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Previous Challenge Entry (Level 4 – Masters)
Topic: South America (02/05/09)

TITLE: His God-Given Beak
By
02/11/09


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I never trusted Charles’ nose. It was too small for the overhang of his protruding brow. I had studied it during our three years surveying the South American coastline and its interior, and I was studying it now in the Galapagos.

“What is it, Captain?” he said. We sat in our trousers and shirtsleeves, occupying a lump of dull black lava.

“Taking in the scenery,” I said, looking past his receding hair line. Charles was in his twenties, but seemed older.

He turned his entire torso in the direction of my gaze. “I find that strip of clouds exceedingly beautiful. The bottom edge so perfectly straight—as if it’s been set on glass and lighted from below.”

“And who do you suppose set it that way?”

His suspicious nose twitched once, but he said nothing. Instead, he stood up, stretching through his back. At his side lay two monstrous tortoises he had speared during the cooler morning hours. In the sack strapped across his chest, he carried a variety of birds. In another canvas pouch at my feet, he had collected geological specimens and fossils.

“Charles,” I said, “Where is the companion who began this journey with me? The one who read scripture to the crew? The one who stood, arms spread wide in the Brazilian rain forest, crying for the wonder of the Lord’s creation?”

“As I recall, Captain, immediately thereafter, we encountered slaves—brutally treated—and I wondered how a just and merciful God could be responsible for both.” His shoulders rounded several inches lower. “And then there were the Fuegians.”

One of the objectives of this voyage had been to return Fuegian missionaries to their home in Tierra del Fuego at the southern tip of Argentina. We had accomplished this on the outbound leg, but when we returned from surveying the Chilean coast and waterways, we found disease had completely wiped them out, missionary or not. Again, Charles had cried out against God.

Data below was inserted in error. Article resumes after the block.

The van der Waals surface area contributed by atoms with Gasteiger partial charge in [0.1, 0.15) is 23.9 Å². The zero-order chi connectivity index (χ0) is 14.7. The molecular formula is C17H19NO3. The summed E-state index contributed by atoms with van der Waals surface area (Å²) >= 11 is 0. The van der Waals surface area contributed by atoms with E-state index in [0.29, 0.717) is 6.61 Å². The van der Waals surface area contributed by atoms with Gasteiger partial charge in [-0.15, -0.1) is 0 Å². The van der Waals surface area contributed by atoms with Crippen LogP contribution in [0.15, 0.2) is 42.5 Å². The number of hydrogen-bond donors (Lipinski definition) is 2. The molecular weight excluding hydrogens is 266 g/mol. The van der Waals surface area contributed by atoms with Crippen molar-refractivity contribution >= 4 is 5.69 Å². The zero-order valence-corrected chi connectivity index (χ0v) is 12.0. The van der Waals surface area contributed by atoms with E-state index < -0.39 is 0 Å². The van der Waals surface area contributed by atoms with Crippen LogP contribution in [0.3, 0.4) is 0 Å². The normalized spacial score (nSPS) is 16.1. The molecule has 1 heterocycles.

He patted his canvas bag and pulled out a finch, stiff in rigor mortis. “The natives tell me they know which island these come from by the shape of their beaks, and which island the tortoises come from by the shape of their shells.”

“And?”

“On islands this close together, there shouldn’t be differences.”

“Perhaps God wanted them that way.”

“Look, Captain, if according to Christian doctrine God made every creature perfect for its environment, they should all be the same.“

I leaned down and picked up the satchel of fossils before standing up. Charles would send his assistant back with a carrier for the tortoises. The HMS Beagle waited ahead, and I began making my way along the mottled terrain.

“Can’t we wait before returning?”

I couldn’t help laughing.

“It’s not amusing, Fitzroy.” He dropped the “Captain” when annoyed.

“Your stomach has yet to adapt to the sea,” I said. “And as far as being a man of nature, Charles, you aren’t all that nimble, either.”

“I may not be nimble, but I’m not deaf.” He began following me, placing his boots precisely where I had placed mine.

“So, I’m deaf now?”

“We both observed fossil strata along the cliffs of the Andes—clear evidence this earth is extremely old. Yet you and others like you maintain the world has not changed—it ‘s exactly what it was when God created it.” Charles stopped suddenly, and loosened rocks scattered past me. I looked back at him, his brow a line of resolution. He said, “The layers shout, Genesis is myth, the world is old. Maybe there’s a god, but it isn’t the God of the Bible. I’ve been enlightened and have South America to thank for it.”

“Enlightened? By embracing science and shunning faith? Perhaps if you’d been born into a different era you would have found the two more compatible. Instead, you feel compelled to stay this destructive course.”